SINGLE IN SCRANTON: Welcome to the ‘friend zone’

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First Posted: 9/30/2013

A recent dating phenomenon, the “friend zone,” as it’s called, is a situation where, after asking someone out, they respond by offering friendship. When a simple, “No, thank you,” will suffice, friend zoning places a person in the ambiguous purgatory of the dating universe; suspended in an ever-ambiguous realm, stuck between paradise and damnation, the friend zone is the “you’re-not-bad-but-I-don’t-want-to-date-you” copout, a way of rejecting a person without really rejecting them.

And it has happened to the best of us.

I, for instance, have been friend zoned on a number of occasions. After meeting a girl at a bookstore, getting her number, and engaging in a long conversation, I was subsequently – and unexpectedly – friend zoned.

“You’re really cool and interesting,” she wrote to me in a text, “but I’m not exactly available. I am,” she added, “interested in making new friends” (my emphasis).

I mean, let’s get real: is everyone that eager to make new friends? I don’t know about you, but I stopped taking friendship applications in college. In fact, the last time I walked up to a stranger and asked them to be my friend was probably in the fifth grade on the schoolyard playground. But as we adults have learned, real friendships are based on more than vague common interests and once-off encounters.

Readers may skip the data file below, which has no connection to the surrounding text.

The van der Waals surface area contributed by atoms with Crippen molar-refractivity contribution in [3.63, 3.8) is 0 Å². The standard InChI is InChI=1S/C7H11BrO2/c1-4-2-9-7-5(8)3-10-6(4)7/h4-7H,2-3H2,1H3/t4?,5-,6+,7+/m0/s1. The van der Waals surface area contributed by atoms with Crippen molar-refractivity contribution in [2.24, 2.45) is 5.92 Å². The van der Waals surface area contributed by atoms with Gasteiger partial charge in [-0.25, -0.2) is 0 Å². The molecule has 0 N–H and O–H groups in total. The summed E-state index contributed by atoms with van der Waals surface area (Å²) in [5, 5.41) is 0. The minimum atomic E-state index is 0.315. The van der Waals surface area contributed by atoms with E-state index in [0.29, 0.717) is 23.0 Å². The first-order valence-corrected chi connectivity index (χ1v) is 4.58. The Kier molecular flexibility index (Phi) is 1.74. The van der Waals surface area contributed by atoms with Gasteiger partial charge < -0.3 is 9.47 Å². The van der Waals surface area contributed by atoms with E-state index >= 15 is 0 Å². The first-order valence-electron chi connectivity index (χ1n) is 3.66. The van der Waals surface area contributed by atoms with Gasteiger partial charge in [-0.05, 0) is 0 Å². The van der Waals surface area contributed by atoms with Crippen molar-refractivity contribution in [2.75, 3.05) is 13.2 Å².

Signs that you’re in the friend zone:

• When she refuses to go on a date but wants to “hang out”

• When she uses words like “nice” to describe you

• When she purposely skirts questions about her relationship status

• When she tells you she wants to make new friends

Another girl, a cute Starbucks barista who I asked out, once gave me a similar rationale.

“You’re a nice guy and everything,” she said, “but I just got out of something, and I am only looking for friends.”

To me, friend zoning is almost entirely a one-way street, meaning the girl always seems to use it as a rejection tactic rather than the guy. And the reason is simple: antidotal evidence suggests that men typically ask women out more often than women ask out men, thus creating a situation where available but uninterested women need an escape plan.

Delegating and labeling someone as a friend, rather than just outright rejecting them, is that escape plan.

Finally, friend zoning takes on the appearance of politeness but is, in truth, disguised discontent. At its core, friend zoning substitutes certainty for ambiguity, leaving hope in the mind of the rejected person that maybe, someday, their friendship can be something more. In this way, friend zoning is a way of prolonging hope for romance where there is none. And, in this way, friend zoning is harmful to both parties in the long run.